Oil and fuel prices rose this week after Pfizer announced that its vaccine would be more than 90% effective for the coronavirus, according to the courtesy of Marine Bunker Exchange.
The World Bunker Index MABUX has demonstrated firm upward evolution during the week. The 380 HSFO index rose from US$312.81/tonne to US$368.00/tonne, VLSFO added US$24.00/tonne and reached US$369/tonne while MGO increased to US$432.95/tonne.
At the same time, the global scrubber spread (the price difference 380 HSFOs vs VLSFOs) has widened by US$7.99 USD and averaged US$53.32.
In the meantime, MABUX has presented a new Bunker Price Benchmark, named Digital Bunker Price (DBP), which relates entirely to oil future differentials. Among other features, DBP is a tool to identify overcharge/undercharge bunker prices and shows real-time bunker price trend updating every one minute. The function is available in 35 world major ports.
Comparison of average market bunker prices (MBP) vs the DBP index over the past week shows that bunker fuels are overcharged in almost all four ports used for valuation, Rotterdam, Singapore, Fujairah and Houston.
The overcharge rate of 380 HSFO was between +US$25 in Rotterdam and +US$42 in Fujairah, while VLSFO was between +US$23 in Rotterdam and +US$37 in Fujairah. Additionally, MGO LS was overcharged in Fujairah (+US$31) and Houston (+US$15) but undercharged in Rotterdam by US$5 and in Singapore by US$18.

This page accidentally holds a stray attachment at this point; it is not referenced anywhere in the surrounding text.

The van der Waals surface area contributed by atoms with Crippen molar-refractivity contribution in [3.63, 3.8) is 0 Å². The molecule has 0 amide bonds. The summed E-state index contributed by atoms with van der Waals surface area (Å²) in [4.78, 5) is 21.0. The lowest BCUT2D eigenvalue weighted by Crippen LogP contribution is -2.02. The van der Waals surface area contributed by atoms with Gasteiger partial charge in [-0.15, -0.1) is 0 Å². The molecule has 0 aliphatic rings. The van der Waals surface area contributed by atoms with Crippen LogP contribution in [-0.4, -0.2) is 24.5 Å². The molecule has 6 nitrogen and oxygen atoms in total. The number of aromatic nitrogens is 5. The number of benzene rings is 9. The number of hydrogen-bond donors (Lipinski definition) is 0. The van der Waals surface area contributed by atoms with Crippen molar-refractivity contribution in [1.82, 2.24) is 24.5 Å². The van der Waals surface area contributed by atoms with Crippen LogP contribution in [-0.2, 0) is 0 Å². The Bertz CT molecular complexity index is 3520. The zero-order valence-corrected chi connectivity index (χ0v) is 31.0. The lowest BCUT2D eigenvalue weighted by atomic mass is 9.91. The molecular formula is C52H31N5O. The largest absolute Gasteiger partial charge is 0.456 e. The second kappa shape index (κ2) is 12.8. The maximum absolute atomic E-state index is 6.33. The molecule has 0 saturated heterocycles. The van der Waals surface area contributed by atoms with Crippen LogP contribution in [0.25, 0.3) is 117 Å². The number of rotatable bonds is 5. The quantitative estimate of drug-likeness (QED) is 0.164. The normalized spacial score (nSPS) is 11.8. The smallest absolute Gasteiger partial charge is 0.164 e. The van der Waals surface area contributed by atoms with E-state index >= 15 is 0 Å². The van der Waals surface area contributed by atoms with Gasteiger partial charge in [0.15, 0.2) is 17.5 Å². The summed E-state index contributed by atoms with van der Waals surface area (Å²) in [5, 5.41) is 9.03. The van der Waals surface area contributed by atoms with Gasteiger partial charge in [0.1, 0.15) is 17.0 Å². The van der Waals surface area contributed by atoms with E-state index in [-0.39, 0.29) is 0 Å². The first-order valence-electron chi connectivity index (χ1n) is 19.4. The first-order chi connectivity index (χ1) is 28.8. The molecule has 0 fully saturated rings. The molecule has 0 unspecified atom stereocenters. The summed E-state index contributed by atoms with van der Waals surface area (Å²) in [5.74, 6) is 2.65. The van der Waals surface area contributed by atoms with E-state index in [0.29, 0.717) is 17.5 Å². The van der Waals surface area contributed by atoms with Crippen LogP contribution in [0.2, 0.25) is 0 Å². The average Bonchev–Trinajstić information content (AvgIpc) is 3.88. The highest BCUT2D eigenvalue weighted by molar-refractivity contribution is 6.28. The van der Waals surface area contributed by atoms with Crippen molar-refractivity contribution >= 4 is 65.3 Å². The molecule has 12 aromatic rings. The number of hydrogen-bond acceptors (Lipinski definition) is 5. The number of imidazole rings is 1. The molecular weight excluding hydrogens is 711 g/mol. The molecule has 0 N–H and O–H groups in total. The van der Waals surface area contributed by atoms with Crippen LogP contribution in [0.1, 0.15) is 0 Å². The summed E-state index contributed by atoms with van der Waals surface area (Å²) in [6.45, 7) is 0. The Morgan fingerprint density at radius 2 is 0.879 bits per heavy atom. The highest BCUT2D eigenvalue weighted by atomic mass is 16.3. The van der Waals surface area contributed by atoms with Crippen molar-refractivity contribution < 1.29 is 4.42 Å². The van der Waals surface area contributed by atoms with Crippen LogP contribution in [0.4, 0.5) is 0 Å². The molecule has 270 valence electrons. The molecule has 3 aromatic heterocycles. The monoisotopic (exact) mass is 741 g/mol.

Diesel consumers are likely to face an uncomfortable fact, according to MABUX which said the capacity to refine crude oil into traditional diesel fuel is starting to shrink in the United States and ultimately the world.
One of the reasons is that there is simply too much refining capacity in the world and there will be efforts needed to cull it. It is expected that worldwide refining capacity cuts to total about 5 million barrels per day (bpd), with about half of that coming from North America. Against a worldwide oil market of about 97 million bpd, down from the pre-pandemic level of 100 million bpd or slightly more, a cut that big is significant.
The Suez Canal Economic Zone (SCEZ) has outlined plans to issue bunkering licenses for overseas operators to begin offering traditional bunker fuels and LNG bunkers within the SCEZ. These will be on a non-exclusive basis, suggesting that several foreign bunker suppliers could be competing for business in Egypt next year. The first bunkering licences to allow bunkering operations within the six ports inside the SCEZ could be issued as early as Q1 2021.